And here's a nice little decoratively painted storage box in playful shades of white and smokey blue. The oval brass handle is nice, but the mismatched make-do latch is curious. On of these two is not original, I suspect. 

A very very very early over the door plaque. Wowsers. 

Now overmantels to begin with are rare. I've only seen three in person in my entire antiquing career. To find an overmantel with the mantel still intact?!? Ah-mazing. 

Just two sweetly painted toleware boxes. I have a nice little toleware box that I keep all my work receipts in throughout the year. The original owner scratched his name in the paint. 

The first part of the Skinners sale is all glassware, mostly from the Sandwich glassworks. I scrolled through all of it because I love glass even though I know nothing about it. This pair of deep green candlesticks caught my eye. 

A very nice watercolor on paper harbor scene from the mid 19th century. I especially like the two racing steamboats!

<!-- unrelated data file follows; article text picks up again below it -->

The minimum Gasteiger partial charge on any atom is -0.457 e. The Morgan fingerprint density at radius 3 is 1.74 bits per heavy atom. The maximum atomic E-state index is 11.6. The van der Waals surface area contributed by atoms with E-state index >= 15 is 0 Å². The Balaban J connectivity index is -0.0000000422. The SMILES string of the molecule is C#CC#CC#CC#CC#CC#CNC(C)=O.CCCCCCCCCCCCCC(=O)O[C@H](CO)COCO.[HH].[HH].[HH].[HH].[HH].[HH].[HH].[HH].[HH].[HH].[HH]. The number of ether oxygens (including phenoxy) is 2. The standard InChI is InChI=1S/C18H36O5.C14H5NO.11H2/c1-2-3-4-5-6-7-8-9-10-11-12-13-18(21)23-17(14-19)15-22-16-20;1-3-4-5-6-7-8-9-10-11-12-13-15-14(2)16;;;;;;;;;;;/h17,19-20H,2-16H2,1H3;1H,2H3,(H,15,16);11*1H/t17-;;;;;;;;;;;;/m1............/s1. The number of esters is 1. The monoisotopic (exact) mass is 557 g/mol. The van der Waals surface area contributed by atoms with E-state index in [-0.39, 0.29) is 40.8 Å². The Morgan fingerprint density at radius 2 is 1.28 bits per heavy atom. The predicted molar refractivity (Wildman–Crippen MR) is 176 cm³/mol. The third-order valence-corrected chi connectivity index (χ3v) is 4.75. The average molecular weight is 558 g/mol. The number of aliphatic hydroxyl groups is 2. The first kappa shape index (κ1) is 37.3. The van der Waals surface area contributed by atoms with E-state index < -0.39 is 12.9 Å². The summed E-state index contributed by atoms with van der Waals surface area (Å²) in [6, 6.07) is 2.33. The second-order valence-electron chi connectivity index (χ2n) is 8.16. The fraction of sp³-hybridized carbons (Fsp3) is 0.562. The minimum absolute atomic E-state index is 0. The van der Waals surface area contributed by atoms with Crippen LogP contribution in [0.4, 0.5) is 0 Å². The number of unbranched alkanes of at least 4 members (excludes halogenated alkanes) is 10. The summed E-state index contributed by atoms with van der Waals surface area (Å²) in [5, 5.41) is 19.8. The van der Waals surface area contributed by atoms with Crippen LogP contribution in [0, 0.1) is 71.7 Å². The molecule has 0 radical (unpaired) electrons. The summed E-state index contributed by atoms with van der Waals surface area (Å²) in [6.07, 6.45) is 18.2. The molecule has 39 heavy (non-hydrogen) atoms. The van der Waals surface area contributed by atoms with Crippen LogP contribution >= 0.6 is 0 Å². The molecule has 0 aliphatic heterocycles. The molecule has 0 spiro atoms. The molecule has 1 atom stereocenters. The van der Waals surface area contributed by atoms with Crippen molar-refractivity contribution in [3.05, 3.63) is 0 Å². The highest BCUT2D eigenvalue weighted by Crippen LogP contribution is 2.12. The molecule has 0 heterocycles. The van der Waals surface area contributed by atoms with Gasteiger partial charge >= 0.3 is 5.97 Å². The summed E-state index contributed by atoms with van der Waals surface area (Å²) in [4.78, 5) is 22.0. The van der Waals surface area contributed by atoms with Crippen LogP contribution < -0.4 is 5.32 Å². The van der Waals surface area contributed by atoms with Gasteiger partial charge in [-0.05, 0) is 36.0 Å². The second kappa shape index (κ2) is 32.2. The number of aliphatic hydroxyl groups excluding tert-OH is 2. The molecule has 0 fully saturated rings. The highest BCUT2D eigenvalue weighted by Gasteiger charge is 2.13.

This mid 19th century portrait of a pouty little girl is enchanting. My mom collects 19th century children's clothes andt she could assemble a nearly identical outfit in original pieces without the bat of an eye. 
A superb late 19th century painted sleigh. I really like these as I figure the guy that was painting these sleighs was also likely painting signs, carriages, and furniture all from the same shop. Just kind of doing a 19th century version of what I do now!

This hooked rug has the most amazing crashing wave subject matter. It feels incredibly modern considering it's over a hundred years old! Would be so pretty hung as art in a coastal home! 

And finally this little carpenter's box, a triumph of woodworking. This is the height of folk art. There was no need for this box to be anything but bottom, sides, lid and tray, but the owner was skilled, and took pride in his work. He took something humble and made it magnificent for no greater purpose than to create something beautiful. I love this. 


Tuesday, July 28, 2015